Critiquing Song of the Day: “Straight Lines” by Silverchair
It’s time to take another look at your awesome first lines! Last week, we requested and you all came through big time! Please Note: You can STILL critique for Day 1–I’m sure the authors would love more feedback. 🙂
Brief overview: we’re posting some first lines entries from a few of our brave followers, and you all help them out by giving them feedback (which you guys rock at, by the way).
We mentioned this yesterday, but we’re known for repeating ourselves. Here are some questions to ask yourself when critiquing:
1. Does the opening shock you?
2. Does the opening pull you in and make you want to read more?
3. Is the voice apparent?
4. Do you have an idea of the pending conflict?
5. Do you get a sense of the setting?
Anything else that you can help them out with would be great. Remember, you don’t HAVE to answer all of these questions. Heck, you don’t even have to comment on each of the entries, but it sure would be nice. 🙂 Here’s our next 4 submissions:
Genre: New Adult
Author’s Name: Alicia Gregoire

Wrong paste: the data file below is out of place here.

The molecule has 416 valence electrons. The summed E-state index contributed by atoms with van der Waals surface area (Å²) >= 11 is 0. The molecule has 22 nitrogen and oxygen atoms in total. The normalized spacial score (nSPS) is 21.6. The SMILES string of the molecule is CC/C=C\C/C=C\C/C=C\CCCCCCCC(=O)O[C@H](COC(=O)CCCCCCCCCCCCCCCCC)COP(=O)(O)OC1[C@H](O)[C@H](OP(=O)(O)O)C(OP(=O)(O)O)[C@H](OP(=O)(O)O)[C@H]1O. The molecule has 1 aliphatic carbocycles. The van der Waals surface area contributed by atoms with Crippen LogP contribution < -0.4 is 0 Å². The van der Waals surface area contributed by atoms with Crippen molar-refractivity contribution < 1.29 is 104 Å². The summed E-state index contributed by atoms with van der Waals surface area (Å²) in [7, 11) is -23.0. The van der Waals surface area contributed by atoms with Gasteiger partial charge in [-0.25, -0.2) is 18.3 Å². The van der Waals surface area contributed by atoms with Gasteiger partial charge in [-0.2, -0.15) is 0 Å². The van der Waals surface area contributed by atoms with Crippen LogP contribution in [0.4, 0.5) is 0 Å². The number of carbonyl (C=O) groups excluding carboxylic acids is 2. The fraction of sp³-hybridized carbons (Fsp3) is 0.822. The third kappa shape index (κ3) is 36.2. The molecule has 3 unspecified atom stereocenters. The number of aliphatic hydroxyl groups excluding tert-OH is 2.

First Lines: I was late for the first day of freshman orientation, but as far as I was concerned, it was justified. My best friend, my confidant, the sole person who understood the betrayal I had felt when I discovered my ex with someone else, had left me that morning for the army. The understatement of the year would be to say that I handled his departure poorly.
Genre: Middle Grade Fantasy
Author’s Name: Amie Kaufman
First Lines: Samuel was already running when the miller’s shed exploded. The wind whistled behind him and he closed his eyes as it overtook him, lifting him off his feet. For a brief moment, he soared.
Title: The Way Things Fall Apart
Genre: YA Contemporary
Author’s Name: Danielle Bunner
First Lines: It all started when the cold came. Fast, brittle, unexpected. That first morning in late October when it snowed on the way to school and I stopped walking to watch it all fall around me.
Author’s Name: Alex Mullarky
First Lines: Even in the dark I could tell it was there. It is the black shape in the sky that blots out the stars.